06/10/2007 11:00PM

'Rags' wasn't day's only story

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INGLEWOOD, Calif. - There was more than one horse race run last Saturday. No, really, there was.

From Chippewa to Yavapai, from Canterbury Downs to the Eastern Oregon Livestock Show (celebrating its 100th anniversary, by the way), bets were taken, gates blasted open, and jocks went belly down in pursuit of whatever purse there was dangling from the wire.

Still, it will be Saturday's 11th at Belmont that forever burns deepest in the collective memory. This is to be expected when singular events occur. In the 102 years since Meddler's daughter Tanya helped christen a spanking new Belmont Park by beating five colts and a filly in the 39th running of the Belmont Stakes, there has been only one Joe DiMaggio, only one Eleanor Roosevelt, only one Bob Dylan, and now, only one Rags to Riches.

Those of us lucky enough to have witnessed her coming of age this winter in California can delight in the Santa Anita memories of Rags to Riches winning for the first time on a peaceful Sunday afternoon in early January, of Rags to Riches touring the outside rail to win the Las Virgenes in her stakes debut, and of Rags to Riches dismissing some very nice fillies in the Santa Anita Oaks, as if they boarded the wrong plane. High marks go to Pletcher assistant and Southern California homeboy Michael "Whitey" McCarthy and his crew for keeping the filly sound and happy all winter long, setting the stage for history to be made.

Like all graceful heroines, Rags to Riches will accept the accolades with dignity and style, deferring to her handlers and demanding only that the feed tub be full at the appointed time. Brimming with noblesse oblige - not to mention the DNA of Seattle Slew, Secretariat, and Northern Dancer - she knows when to step back and allow others to take their bows.

Hollywood Park's Saturday card provided stimulating bookends to the Belmont Stakes, beginning with the nine-furlong Honeymoon Stakes, a grass race for 3-year-old fillies who were not quite ready for the Belmont Stakes. That streak of brown ripping past the leaders late in the race was Valbenny, an Irish lass about half the size of Rags to Riches, except for around the heart.

With her 1 3/4-length victory, geared down, Valbenny was doing a pretty good imitation of her sire, Val Royal, winner of the 2001 Breeders' Cup Mile at Belmont Park. Not only did Valbenny jump to the head of the domestic contingent pointing for the $750,000 American Oaks, she also did her part to help her owners and trainer Paddy Gallagher deal with the fatal injury of stable stalwart Three Degrees in the Gamely Handicap, over the same course and distance, on May 28. Three Degrees won the Honeymoon in 2005.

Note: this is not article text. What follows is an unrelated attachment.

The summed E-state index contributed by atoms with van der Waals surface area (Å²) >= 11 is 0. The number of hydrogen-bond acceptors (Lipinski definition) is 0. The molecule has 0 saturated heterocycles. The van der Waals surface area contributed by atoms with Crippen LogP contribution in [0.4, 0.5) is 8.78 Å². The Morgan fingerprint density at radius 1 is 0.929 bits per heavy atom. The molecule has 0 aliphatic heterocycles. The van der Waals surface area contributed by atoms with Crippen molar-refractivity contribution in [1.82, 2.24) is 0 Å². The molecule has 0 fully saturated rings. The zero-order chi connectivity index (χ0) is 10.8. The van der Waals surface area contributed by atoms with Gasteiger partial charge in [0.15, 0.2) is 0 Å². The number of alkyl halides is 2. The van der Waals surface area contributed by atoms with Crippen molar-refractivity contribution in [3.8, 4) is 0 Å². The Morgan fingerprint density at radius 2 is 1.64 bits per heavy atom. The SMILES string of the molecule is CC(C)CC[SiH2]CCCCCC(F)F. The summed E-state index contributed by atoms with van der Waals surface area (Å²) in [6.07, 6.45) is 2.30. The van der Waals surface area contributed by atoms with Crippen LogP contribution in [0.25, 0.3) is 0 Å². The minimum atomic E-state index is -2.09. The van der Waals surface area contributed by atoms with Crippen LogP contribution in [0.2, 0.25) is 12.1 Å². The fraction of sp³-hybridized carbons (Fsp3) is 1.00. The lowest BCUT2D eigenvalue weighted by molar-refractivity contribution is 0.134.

The rafters were still rocking from the Hollywood crowd reaction to the televised Belmont when Lava Man came over for his return to competition and a defense of his title in the $300,000 Charles Whittingham Memorial, at 1 1/4 miles on the grass.

Questions filled the air regarding Lava Man's condition, especially in the wake of his disastrous journey to the Middle East, where he was badly drubbed in the March 31 Dubai Duty Free. Another road trip, another humiliation sounds par for the Lava Man course, but Dubai was an especially puzzling concern for Leandro Mora, who was trainer Doug O'Neill's man on the scene.

"Other times, there were reasons he didn't run well when he traveled," Mora said Saturday, as he waited for Lava Man to enter the saddling paddock. "This time, I still don't know. Everything seemed fine. The way he ate, the way he trained, the way he looked. If I had to guess, the only thing left is to say that he was homesick."

Don't laugh. Mora is an experienced, intuitive horseman who looks at his athletes from all angles and always gives them the benefit of the doubt. If he thinks a class act like Lava Man frets away vital desire when removed from his familiar domain, there might be something to it. More to the point, however, was the fact that Mora feared Lava Man was not quite physically ready to handle the Whittingham challenge.

"When he got back from Dubai, he walked for two weeks," Mora noted. "After that, to my mind, he looked like he got fit too fast. A false fit. Good horses will do that. They will look great and act great, but they can fool you."

As it turned out, Lava Man was fit enough to handle everything but the final sixteenth of a mile, surrendering reluctantly to After Market, ridden by Alex Solis. Once the verdict was apparent, Corey Nakatani wisely shut down Lava Man while easily saving second, giving the appearance that he surrendered without a fight.

"Are you kidding me!" Solis said. "I was chasing Lava Man hard for three-eighths of a mile."

A son of Storm Cat and Tranquility Lake, bred by owners Pam and Marty Wygod and trained by John Shirreffs, After Market was a stakes winner last summer for Bill Mott before heading West, where he won the Inglewood Handicap in his most recent start. His Whittingham victory now puts him on the trail of races like the Arlington Million, and he might even be the center of attention - as long as that red filly doesn't show up.